Welcome To My Book Blog

A place to update and discuss facts surrounding the controversial, tragic death of legendary Hollywood film actress, wife and mother, Natalie Wood who drowned mysteriously Nov. 29, 1981 off Catalina Island. Thank you for visiting.

Wednesday, September 29, 2010

Hypothetically Speaking

Although I strive to deal with facts at this blog, I'd like feedback on this hypothetical scenario:

Natalie is drifting and it's 4:15 in the morning and she feels she can no longer hang on to hopes of survival, but she hears a motor boat closing in on her, and then a light shines in her face. She knows she "reached" the water at about 11 PM and she knows HOW she reached the water, but she has no real idea of what time it is now, but she is feeling the elation of rescue, she will see her daughters this Sunday! The motor boat approaches her and pulls her onto their deck to safety. She is immediately taken to the cabin to be warmed as she is crying tears of relief. She sees on a radio clock that it is after 4 AM and realizes she had been in the water she feared her entire life for approximately 5 hours. She shudders, but is beyond grateful to be safe. She is told that no one looked for her until after a call came over the general island frequency at 1:30 AM mentioning that someone was missing from her boat. She's told that at approximately 3:30 AM, a call finally went out to the Coast Guard after the harbormaster encouraged her husband to make the call.

Hypothetically, knowing what we know, how do you think a rescue would have affected Natalie's choices for the rest of her life? This is not a poll...it is an inquiry to try to understand things from what might have been Natalie's possible reaction and perspective to what transpired while she was IN the water.

She struggled to stay alive that night, there's evidence of it. She did not want to perish. She called for help, she took advantage of her down jacket, she tried to survive. Anger must have enhanced her fear and vice versa for the hours she remained coherent.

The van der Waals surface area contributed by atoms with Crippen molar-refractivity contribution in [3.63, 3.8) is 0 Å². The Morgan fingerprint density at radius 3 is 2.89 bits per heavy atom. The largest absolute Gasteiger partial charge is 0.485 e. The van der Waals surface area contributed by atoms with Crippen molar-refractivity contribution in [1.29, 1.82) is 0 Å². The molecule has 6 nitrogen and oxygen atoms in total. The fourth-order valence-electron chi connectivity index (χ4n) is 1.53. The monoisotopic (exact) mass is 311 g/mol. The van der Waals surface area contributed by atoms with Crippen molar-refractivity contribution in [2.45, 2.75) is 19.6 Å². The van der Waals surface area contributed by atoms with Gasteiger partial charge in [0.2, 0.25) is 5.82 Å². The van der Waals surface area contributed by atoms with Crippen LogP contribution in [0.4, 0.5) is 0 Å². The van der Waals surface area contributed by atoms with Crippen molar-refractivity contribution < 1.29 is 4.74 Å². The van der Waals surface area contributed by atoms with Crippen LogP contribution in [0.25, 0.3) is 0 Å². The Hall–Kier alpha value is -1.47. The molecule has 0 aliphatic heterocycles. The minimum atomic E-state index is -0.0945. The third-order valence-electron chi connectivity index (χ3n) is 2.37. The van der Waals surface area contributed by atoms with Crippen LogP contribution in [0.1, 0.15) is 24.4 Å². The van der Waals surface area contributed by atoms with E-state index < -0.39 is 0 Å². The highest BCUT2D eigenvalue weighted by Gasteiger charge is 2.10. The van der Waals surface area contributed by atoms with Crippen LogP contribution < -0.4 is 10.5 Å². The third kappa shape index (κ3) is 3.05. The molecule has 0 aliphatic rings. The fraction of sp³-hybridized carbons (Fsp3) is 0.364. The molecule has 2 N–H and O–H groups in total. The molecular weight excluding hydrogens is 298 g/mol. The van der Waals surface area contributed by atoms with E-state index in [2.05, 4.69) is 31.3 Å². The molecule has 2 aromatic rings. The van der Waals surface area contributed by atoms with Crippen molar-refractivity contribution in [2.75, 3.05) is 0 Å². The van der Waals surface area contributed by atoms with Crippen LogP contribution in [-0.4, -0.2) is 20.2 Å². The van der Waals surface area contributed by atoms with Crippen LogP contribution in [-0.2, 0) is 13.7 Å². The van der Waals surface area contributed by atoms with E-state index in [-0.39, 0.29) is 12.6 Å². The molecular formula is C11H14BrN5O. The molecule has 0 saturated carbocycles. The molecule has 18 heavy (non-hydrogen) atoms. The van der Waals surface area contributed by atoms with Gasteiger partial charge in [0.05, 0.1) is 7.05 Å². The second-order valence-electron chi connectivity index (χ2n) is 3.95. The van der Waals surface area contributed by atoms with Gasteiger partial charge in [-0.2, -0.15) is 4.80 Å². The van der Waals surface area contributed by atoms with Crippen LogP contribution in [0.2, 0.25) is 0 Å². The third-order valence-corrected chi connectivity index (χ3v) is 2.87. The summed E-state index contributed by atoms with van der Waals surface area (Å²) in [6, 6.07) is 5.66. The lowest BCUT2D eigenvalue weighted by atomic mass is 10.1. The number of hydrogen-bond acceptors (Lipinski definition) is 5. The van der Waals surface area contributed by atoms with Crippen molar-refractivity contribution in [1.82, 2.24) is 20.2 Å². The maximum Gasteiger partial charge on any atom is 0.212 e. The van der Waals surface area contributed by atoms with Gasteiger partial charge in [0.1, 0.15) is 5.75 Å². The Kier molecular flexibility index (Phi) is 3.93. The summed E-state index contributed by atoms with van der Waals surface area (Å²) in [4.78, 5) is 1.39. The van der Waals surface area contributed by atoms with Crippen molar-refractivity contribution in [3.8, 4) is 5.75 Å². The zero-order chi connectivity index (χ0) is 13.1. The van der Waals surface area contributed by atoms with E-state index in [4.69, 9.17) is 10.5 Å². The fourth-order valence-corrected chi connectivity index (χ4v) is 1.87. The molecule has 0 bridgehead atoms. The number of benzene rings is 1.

I doubt she would've revealed details to the public, but privately, I believe she would have made intense life choices based on her experience. I also believe she might have understood Dennis's position, but that she would have fired him, and rightfully so. This hypothetical situation has actually helped ME to realize why some people can't get past Dennis's deference to Wagner. It may have been just as difficult for Natalie to believe that Dennis listened to his boss only because he thought she had to be in the dinghy, that he did not realize how grave the situation was. If Wagner didn't feel it necessary to make a call, Dennis hoped for the best. Maybe that's what bothers Dennis so deeply to this day, knowing Natalie probably never would have understood his postiion.
Yes, if Natalie had been saved, it still might have been Splendour's final social cruise.

It's hypothetical but an interesting perspective. Natalie would not have tolerated what happened to her, so why should anyone allow her death to go unjustified, knowing what we know? Why does the law tolerate it?
And, don't forget: in REALITY, Natalie probably did realize all of the above. The only difference in reality is that there was no motor boat or light shining in her face for a rescue. We never got to hear her voice in this tragedy. She floated for hours, frightened, confused, desperate, and utterly alone.

Hypothetically speaking, could she--would she-- have ever forgiven the three men aboard the Splendour who did not help her?


  1. Wow, that's such a perplexing scenario to consider. I suspect that Wagner was haunted by that very set of thoughts. It explains why he took such great pains to insure that there would be no motor boats, no lights and no salvation for Natalie. I can't surmise what might have been but Wagner understood the ramifications of it all too well and did everything a person could do to end any and all speculation of what the outcome could have been.

  2. This is something that makes me feel so strongly that the long wait to call the Coast Guard was done to ensure that she would never be found alive. Wagner knew all of safety procedures and followed not one of them. He would not allow Dennis to do the first thing anyone would do, instinctively, under such circumstance. That would be turning on the lights. Wagner said no. I wonder how he would have explained that to her, had she survived. Would he tell her that he thought she went for a ride in the dinghy in her nightgown or that he thought she re-tied the lines in the pitch black of the night? She knew that she had never done such things in her life because of her fear of deep, dark water and she knew that HE KNEW that she would never have done such things. How would he have explained to her why he waited and waited and waited?